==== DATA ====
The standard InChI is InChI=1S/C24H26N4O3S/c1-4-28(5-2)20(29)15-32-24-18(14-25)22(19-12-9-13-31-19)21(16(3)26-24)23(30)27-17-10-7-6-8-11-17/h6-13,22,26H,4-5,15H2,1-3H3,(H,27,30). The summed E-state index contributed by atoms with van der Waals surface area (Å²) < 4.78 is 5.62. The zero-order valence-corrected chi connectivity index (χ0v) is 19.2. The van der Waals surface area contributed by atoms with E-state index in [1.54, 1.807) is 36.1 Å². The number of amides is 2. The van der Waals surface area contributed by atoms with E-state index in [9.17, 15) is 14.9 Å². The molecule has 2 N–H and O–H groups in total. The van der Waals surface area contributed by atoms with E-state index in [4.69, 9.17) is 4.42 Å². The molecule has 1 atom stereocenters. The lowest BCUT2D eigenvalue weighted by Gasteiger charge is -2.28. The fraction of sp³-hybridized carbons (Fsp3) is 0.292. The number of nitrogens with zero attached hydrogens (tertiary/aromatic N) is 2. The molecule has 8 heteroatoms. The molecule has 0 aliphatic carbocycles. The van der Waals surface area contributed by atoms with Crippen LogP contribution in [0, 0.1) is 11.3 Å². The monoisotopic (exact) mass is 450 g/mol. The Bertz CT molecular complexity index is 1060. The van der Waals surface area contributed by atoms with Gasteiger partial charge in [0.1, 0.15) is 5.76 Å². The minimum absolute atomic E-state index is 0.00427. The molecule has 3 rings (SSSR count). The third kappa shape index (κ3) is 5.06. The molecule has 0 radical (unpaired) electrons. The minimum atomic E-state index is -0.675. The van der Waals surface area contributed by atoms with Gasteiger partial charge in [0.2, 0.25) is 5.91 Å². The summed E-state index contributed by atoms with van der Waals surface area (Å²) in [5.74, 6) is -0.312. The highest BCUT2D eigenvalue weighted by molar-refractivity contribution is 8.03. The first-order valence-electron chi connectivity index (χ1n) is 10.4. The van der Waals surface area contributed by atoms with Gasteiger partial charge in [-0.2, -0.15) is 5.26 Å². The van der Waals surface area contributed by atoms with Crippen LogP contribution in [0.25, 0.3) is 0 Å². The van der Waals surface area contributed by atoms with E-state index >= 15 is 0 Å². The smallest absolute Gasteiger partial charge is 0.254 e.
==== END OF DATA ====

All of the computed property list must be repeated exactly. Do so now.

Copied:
The standard InChI is InChI=1S/C24H26N4O3S/c1-4-28(5-2)20(29)15-32-24-18(14-25)22(19-12-9-13-31-19)21(16(3)26-24)23(30)27-17-10-7-6-8-11-17/h6-13,22,26H,4-5,15H2,1-3H3,(H,27,30). The summed E-state index contributed by atoms with van der Waals surface area (Å²) < 4.78 is 5.62. The zero-order valence-corrected chi connectivity index (χ0v) is 19.2. The van der Waals surface area contributed by atoms with E-state index in [1.54, 1.807) is 36.1 Å². The number of amides is 2. The van der Waals surface area contributed by atoms with E-state index in [9.17, 15) is 14.9 Å². The molecule has 2 N–H and O–H groups in total. The van der Waals surface area contributed by atoms with E-state index in [4.69, 9.17) is 4.42 Å². The molecule has 1 atom stereocenters. The lowest BCUT2D eigenvalue weighted by Gasteiger charge is -2.28. The fraction of sp³-hybridized carbons (Fsp3) is 0.292. The number of nitrogens with zero attached hydrogens (tertiary/aromatic N) is 2. The molecule has 8 heteroatoms. The molecule has 0 aliphatic carbocycles. The van der Waals surface area contributed by atoms with Crippen LogP contribution in [0, 0.1) is 11.3 Å². The monoisotopic (exact) mass is 450 g/mol. The Bertz CT molecular complexity index is 1060. The van der Waals surface area contributed by atoms with Gasteiger partial charge in [0.1, 0.15) is 5.76 Å². The minimum absolute atomic E-state index is 0.00427. The molecule has 3 rings (SSSR count). The third kappa shape index (κ3) is 5.06. The molecule has 0 radical (unpaired) electrons. The minimum atomic E-state index is -0.675. The van der Waals surface area contributed by atoms with Gasteiger partial charge in [0.2, 0.25) is 5.91 Å². The summed E-state index contributed by atoms with van der Waals surface area (Å²) in [5.74, 6) is -0.312. The highest BCUT2D eigenvalue weighted by molar-refractivity contribution is 8.03. The first-order valence-electron chi connectivity index (χ1n) is 10.4. The van der Waals surface area contributed by atoms with Gasteiger partial charge in [-0.2, -0.15) is 5.26 Å². The van der Waals surface area contributed by atoms with Crippen LogP contribution in [0.25, 0.3) is 0 Å². The van der Waals surface area contributed by atoms with E-state index >= 15 is 0 Å². The smallest absolute Gasteiger partial charge is 0.254 e.